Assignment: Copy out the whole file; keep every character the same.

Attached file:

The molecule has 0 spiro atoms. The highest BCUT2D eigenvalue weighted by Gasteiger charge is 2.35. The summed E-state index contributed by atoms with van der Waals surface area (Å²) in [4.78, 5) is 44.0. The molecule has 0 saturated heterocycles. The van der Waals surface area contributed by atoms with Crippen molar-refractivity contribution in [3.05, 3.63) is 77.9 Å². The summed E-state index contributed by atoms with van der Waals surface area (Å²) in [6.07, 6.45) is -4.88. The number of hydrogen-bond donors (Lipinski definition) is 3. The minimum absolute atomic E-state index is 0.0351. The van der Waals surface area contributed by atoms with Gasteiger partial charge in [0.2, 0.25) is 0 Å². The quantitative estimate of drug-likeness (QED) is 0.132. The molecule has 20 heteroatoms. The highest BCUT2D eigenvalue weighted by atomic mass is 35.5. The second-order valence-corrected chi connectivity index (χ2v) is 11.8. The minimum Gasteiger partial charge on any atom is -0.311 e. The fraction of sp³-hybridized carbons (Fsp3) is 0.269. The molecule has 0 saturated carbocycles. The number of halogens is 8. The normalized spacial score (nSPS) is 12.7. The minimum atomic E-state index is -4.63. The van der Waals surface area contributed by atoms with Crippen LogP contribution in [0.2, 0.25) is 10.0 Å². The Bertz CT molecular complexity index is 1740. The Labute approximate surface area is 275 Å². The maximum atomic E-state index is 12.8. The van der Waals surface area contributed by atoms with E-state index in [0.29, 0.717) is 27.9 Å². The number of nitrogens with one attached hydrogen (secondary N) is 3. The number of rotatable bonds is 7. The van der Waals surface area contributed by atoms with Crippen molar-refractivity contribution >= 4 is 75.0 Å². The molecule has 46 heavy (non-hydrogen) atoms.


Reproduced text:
The molecule has 0 spiro atoms. The highest BCUT2D eigenvalue weighted by Gasteiger charge is 2.35. The summed E-state index contributed by atoms with van der Waals surface area (Å²) in [4.78, 5) is 44.0. The molecule has 0 saturated heterocycles. The van der Waals surface area contributed by atoms with Crippen molar-refractivity contribution in [3.05, 3.63) is 77.9 Å². The summed E-state index contributed by atoms with van der Waals surface area (Å²) in [6.07, 6.45) is -4.88. The number of hydrogen-bond donors (Lipinski definition) is 3. The minimum absolute atomic E-state index is 0.0351. The van der Waals surface area contributed by atoms with Gasteiger partial charge in [0.2, 0.25) is 0 Å². The quantitative estimate of drug-likeness (QED) is 0.132. The molecule has 20 heteroatoms. The highest BCUT2D eigenvalue weighted by atomic mass is 35.5. The second-order valence-corrected chi connectivity index (χ2v) is 11.8. The minimum Gasteiger partial charge on any atom is -0.311 e. The fraction of sp³-hybridized carbons (Fsp3) is 0.269. The molecule has 0 saturated carbocycles. The number of halogens is 8. The normalized spacial score (nSPS) is 12.7. The minimum atomic E-state index is -4.63. The van der Waals surface area contributed by atoms with Crippen LogP contribution in [0.2, 0.25) is 10.0 Å². The Bertz CT molecular complexity index is 1740. The Labute approximate surface area is 275 Å². The maximum atomic E-state index is 12.8. The van der Waals surface area contributed by atoms with E-state index in [0.29, 0.717) is 27.9 Å². The number of nitrogens with one attached hydrogen (secondary N) is 3. The number of rotatable bonds is 7. The van der Waals surface area contributed by atoms with Crippen molar-refractivity contribution >= 4 is 75.0 Å². The molecule has 46 heavy (non-hydrogen) atoms.